Review by Steve Morrissey (moviesteve.com) (Site seems to be offline!)
"A fascinating, informative film asking all the right questions"
Here in Brexit Britain we find ourselves in a peculiar situation. In spite of having done pretty well out of Europe, including our various rebates, opt-outs and special deals, fifth richest country in the world and all that, we have suddenly rebelled, storming out of the arrangement in a strop, angry about something that no one can quite articulate – it might be the straightness of bananas or democratic accountability, or something else entirely.
Meanwhile, the political left appear to have given up talking in a language that most people understand (mysterious references to “social issues” really don’t cut it) and the populace seems to see no contradiction in buying arguments about “freedom” and “control” from people who live here but are domiciled for tax purposes elsewhere (Lord Rothermere of the Daily Mail), people who actually live in tax havens (the Barclay brothers of the Daily Telegraph), or in the USA (Rupert Murdoch of News International). And, most notably of all, from people based over here but whose allegiances are over the Atlantic (how UKIP’s Nigel Farage and his paymaster Arron Banks love being photographed with the new US president).
How we got here isn’t the subject of Michael Oswald’s latest film, but The Spider’s Web: Britain’s Second Empire does shed some light on the miasma of weird that has taken hold of the zeitgeist, when, after 40 years of a “free market” experiment that has seen living standards for many stagnate or fall, people seem to be voting for more not less of the same thing and are blaming “globalisation” for policies masterminded and put into effect by their own governments.
In a previous film, 97% Owned, Oswald and co-writer Mike Horwath lifted the lid on the smoke and mirrors operation that is money – 97% of which is created by banks out of thin air every time they make a “loan” to somebody. If you’re wondering why property prices are so high…
In his Princes of the Yen, Oswald mainlined the work of economics professor Richard Werner in a wide-ranging film which, among other things, forcefully made the point that the most spectacular economic miracle in the post-War world came about not by the application of free-market principles, but by targeted lending by the Bank of Japan to specific industries in that country.
Both these films painted a picture of a topsy-turvy world where things were not as we are often told they are – in one, money is created by magic and isn’t something that has to be finessed by finance ministers dancing the austerity tango; in the other, the command economy appears to have had its successes too – Japan, a country with no natural resources, becoming the world’s second richest country using “socialist” principles.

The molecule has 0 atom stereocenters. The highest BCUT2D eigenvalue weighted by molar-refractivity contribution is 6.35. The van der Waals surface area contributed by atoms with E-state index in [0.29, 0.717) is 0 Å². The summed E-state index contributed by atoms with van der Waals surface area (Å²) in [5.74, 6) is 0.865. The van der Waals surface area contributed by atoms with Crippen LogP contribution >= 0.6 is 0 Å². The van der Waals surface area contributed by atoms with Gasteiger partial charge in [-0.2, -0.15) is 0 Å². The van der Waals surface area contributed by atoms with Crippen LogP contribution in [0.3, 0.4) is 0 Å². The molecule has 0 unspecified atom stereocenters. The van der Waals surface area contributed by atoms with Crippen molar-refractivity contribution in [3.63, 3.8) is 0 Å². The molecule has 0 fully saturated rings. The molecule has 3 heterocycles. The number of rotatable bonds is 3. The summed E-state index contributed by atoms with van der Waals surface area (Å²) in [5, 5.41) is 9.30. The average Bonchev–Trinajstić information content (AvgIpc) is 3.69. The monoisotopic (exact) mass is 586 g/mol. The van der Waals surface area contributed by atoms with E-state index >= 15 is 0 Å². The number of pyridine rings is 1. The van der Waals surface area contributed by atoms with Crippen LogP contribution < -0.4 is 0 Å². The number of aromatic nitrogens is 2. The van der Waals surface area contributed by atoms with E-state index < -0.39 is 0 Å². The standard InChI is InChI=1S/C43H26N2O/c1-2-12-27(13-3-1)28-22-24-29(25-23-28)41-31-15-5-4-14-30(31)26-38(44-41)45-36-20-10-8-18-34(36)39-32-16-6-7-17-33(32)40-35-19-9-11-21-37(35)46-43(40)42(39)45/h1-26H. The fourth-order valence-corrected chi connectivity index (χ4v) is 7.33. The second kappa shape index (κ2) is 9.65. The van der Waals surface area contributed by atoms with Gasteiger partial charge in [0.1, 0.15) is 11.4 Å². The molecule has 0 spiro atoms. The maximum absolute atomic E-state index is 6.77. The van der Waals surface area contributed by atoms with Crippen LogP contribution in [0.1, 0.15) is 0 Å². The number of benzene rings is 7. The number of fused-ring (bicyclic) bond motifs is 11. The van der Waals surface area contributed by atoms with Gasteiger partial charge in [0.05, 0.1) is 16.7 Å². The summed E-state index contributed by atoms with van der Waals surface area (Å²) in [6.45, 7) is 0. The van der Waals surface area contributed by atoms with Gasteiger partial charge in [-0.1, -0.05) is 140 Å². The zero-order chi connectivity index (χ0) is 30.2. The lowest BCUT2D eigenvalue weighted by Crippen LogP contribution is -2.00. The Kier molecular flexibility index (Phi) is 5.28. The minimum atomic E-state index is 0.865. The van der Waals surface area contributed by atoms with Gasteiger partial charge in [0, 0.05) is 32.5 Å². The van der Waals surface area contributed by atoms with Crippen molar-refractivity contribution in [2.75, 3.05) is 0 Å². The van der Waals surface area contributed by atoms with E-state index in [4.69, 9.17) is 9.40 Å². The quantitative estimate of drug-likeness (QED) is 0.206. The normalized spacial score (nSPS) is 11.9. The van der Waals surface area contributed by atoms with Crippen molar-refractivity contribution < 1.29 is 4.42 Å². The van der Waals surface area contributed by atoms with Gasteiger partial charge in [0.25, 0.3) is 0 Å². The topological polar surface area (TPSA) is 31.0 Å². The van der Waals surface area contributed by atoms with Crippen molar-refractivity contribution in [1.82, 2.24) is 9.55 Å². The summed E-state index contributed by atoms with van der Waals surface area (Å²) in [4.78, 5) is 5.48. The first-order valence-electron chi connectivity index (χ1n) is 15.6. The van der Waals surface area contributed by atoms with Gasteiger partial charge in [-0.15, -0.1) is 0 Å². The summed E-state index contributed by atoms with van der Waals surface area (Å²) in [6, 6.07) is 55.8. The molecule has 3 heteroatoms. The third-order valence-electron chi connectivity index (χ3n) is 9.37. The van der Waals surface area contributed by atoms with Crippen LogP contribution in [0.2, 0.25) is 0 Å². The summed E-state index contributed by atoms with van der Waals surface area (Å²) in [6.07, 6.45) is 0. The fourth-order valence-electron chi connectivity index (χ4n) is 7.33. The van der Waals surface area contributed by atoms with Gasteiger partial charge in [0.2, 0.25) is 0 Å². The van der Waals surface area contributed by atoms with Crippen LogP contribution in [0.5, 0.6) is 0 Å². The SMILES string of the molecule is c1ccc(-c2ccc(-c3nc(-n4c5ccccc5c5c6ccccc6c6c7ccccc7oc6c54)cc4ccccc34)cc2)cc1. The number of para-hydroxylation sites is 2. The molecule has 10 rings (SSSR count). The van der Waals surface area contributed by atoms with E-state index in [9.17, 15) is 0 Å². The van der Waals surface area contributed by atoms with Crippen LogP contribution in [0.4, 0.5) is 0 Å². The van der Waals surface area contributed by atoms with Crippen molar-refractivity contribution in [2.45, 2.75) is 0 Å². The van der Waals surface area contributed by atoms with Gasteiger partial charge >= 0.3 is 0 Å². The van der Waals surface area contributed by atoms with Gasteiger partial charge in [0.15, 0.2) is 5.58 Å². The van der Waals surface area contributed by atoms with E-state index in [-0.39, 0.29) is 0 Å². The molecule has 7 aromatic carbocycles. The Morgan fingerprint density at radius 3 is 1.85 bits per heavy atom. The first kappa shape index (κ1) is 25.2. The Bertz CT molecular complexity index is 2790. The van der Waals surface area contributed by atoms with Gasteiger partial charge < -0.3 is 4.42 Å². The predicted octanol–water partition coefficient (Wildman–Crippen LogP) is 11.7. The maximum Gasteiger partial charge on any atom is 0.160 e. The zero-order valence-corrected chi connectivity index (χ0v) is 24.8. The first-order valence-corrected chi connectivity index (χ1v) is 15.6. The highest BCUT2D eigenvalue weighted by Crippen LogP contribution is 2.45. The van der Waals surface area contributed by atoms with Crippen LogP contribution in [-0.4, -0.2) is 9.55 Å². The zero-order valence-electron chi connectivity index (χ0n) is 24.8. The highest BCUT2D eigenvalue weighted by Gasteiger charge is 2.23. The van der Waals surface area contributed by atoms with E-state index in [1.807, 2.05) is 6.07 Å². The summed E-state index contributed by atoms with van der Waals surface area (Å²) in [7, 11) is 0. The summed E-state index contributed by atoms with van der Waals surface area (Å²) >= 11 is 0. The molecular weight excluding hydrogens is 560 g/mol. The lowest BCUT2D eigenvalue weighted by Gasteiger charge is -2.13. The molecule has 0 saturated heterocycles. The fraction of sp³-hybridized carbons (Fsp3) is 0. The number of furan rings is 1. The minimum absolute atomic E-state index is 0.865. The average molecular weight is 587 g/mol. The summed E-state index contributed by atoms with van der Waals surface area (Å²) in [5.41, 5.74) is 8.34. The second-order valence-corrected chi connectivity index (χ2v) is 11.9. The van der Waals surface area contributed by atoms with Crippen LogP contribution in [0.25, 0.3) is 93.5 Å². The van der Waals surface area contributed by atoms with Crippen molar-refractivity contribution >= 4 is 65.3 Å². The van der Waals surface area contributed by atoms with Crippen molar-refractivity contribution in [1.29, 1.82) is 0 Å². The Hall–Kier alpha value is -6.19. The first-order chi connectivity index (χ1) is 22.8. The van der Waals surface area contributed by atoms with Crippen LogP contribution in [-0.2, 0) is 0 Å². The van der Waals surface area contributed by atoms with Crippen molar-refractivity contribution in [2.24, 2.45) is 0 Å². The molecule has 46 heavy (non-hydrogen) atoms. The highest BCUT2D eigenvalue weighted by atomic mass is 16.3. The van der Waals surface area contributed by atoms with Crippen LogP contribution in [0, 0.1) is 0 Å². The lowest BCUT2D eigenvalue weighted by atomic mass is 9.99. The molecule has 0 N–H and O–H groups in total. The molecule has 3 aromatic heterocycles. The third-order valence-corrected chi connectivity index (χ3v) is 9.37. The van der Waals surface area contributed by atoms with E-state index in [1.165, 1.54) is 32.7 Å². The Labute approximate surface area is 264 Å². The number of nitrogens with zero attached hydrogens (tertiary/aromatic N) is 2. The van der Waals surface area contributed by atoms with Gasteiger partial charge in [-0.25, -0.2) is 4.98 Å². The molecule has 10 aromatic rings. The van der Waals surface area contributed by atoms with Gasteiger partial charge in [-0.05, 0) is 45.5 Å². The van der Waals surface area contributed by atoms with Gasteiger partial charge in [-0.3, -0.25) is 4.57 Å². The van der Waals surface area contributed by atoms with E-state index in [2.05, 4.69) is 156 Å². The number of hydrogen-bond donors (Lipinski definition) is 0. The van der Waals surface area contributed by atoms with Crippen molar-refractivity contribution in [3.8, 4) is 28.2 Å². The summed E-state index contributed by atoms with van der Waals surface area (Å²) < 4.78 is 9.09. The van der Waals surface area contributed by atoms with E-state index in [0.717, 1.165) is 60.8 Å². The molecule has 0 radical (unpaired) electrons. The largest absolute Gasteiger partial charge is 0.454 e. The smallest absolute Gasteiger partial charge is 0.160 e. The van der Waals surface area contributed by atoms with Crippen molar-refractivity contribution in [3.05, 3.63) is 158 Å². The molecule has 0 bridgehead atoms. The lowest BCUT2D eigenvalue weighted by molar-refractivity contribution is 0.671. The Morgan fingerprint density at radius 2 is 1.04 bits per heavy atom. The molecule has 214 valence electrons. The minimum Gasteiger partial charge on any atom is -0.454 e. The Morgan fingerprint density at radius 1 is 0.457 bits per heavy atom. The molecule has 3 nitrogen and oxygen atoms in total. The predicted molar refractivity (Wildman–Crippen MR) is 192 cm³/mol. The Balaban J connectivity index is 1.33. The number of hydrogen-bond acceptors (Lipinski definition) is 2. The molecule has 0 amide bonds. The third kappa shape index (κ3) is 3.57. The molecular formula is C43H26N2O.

The Spider’s Web adds to the picture, not by revealing that black really is white, but by showing that straight is actually rather crooked. Its thesis is that as the British Empire collapsed, the City of London, that square mile of financial mystery at the heart of the UK capital, transformed itself from being the financial auditor and organiser of a global system of colonial governance into the centre of Britain as a modern financial power.
Along the way we are reminded of the special relationship between the USA and the UK, one example of which was the run on the pound organised, it’s suggested, by the US when the UK refused to do its bidding in 1956’s Suez Crisis. Suez marked the point when the British Empire finally had to admit that the game was up – it was no longer a world power. On the upside, the Crisis gave a fillip to the emerging London Eurodollar market, a system outside the jurisdiction of the US Federal Reserve and at arm’s length from regulation by the Bank of England. This led, by accident and design, to London becoming second home to many US banks, the centre of a global network of trusts, and the spider controlling an archipelago of tax havens based in former outposts of the Empire.
If the Swiss use banking secrecy laws to hide money; the British use trusts to do the same work, says John Christensen, a former economic adviser to Jersey. By setting up a trust, an individual, company or even vast agglomeration of companies can claim that this shell company operating out of a PO box number in Bermuda, the Caymans or wherever, is the “owner” of their assets. And by being “foreign-owned”, the companies or individuals duck their tax obligations in their home company.
This has been of enormous use to rich people the world over. Headlines are periodically grabbed by various African dictators as they strip-mine their countries of wealth and ship it out to one tiny Caribbean island or another. But there are people closer to home. We see Prime Minster David Cameron – whose father ran just such a trust, the source of young David’s leg-up in life – making windy noises about “rooting out corruption” in the whole system of trusts run from London.